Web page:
Pic of the day:  Ernest Hemingway in Milan (1918)


Just as busy today as yesterday, and time is as short today as well, so more quotes from one author, an influential one in my reading life.  Today’s being Ernest Hemingway.


I was always embarrassed by the words sacred, glorious and sacrifice and the expression in vain. We had heard them, sometimes standing in the rain almost out of earshot, so that only the shouted words came through, and had read them, on proclamations that were slapped up by billposters over other proclamations, now for a long time, and I had seen nothing sacred, and the things that were glorious had no glory and the sacrifices were like the stockyards at Chicago if nothing was done with the meat except to bury it.

A Farewell to Arms

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I wonder what your idea of heaven would be — A beautiful vacuum filled with wealthy monogamists. All powerful and members of the best families all drinking themselves to death. And hell would probably an ugly vacuum full of poor polygamists unable to obtain booze or with chronic stomach disorders that they called secret sorrows.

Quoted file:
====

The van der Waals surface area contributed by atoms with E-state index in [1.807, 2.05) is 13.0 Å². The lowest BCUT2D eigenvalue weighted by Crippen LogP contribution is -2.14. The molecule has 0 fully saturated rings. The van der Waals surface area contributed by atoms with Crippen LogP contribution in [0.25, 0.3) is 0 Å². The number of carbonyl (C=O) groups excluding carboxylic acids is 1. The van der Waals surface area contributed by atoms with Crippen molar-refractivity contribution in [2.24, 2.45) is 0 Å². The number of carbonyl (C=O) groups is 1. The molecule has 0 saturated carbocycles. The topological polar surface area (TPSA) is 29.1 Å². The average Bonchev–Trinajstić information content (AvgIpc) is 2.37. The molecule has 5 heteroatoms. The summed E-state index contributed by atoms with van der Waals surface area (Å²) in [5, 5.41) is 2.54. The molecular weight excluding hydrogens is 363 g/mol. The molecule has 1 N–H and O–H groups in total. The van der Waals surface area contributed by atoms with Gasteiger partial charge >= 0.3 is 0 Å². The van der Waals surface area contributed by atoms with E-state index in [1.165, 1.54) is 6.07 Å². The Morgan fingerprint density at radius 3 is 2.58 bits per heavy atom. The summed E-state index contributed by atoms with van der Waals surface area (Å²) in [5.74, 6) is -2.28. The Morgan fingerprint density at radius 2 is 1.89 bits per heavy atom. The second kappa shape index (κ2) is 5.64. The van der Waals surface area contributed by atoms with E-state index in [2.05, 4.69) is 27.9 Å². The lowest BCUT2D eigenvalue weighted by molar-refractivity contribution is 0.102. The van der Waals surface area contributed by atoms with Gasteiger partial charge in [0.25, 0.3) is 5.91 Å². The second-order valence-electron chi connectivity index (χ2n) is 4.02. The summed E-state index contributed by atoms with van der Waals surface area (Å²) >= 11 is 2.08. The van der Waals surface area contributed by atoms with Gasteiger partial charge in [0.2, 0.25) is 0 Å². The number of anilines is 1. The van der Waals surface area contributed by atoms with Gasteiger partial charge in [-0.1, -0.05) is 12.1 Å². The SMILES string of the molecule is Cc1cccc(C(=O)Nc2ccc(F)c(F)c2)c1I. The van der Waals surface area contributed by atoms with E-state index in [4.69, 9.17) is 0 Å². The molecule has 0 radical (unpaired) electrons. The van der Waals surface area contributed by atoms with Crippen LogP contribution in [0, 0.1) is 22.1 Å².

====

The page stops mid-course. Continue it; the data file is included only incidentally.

From a letter written to F. Scott Fitzgerald

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Decadence is a difficult word to use since it has become little more than a term of abuse applied by critics to anything they do not yet understand or which seems to differ from their moral concepts.

Death in the Afternoon

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The rich were dull and they drank too much or they played too much backgammon. They were dull and they were repetitious. He remembered poor Julian and his romantic awe of them and how he had started a story once that began, “The very rich are different from you and me.” And how someone had said to Julian, “Yes, they have more money.”

The Snows of Kilimanjaro

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‘But are there not many Fascists in your country?’
‘There are many who do not know they are Fascists, but will find it out when the time comes’.

For Whom the Bell Tolls


That’s it from here, America.  G’night.


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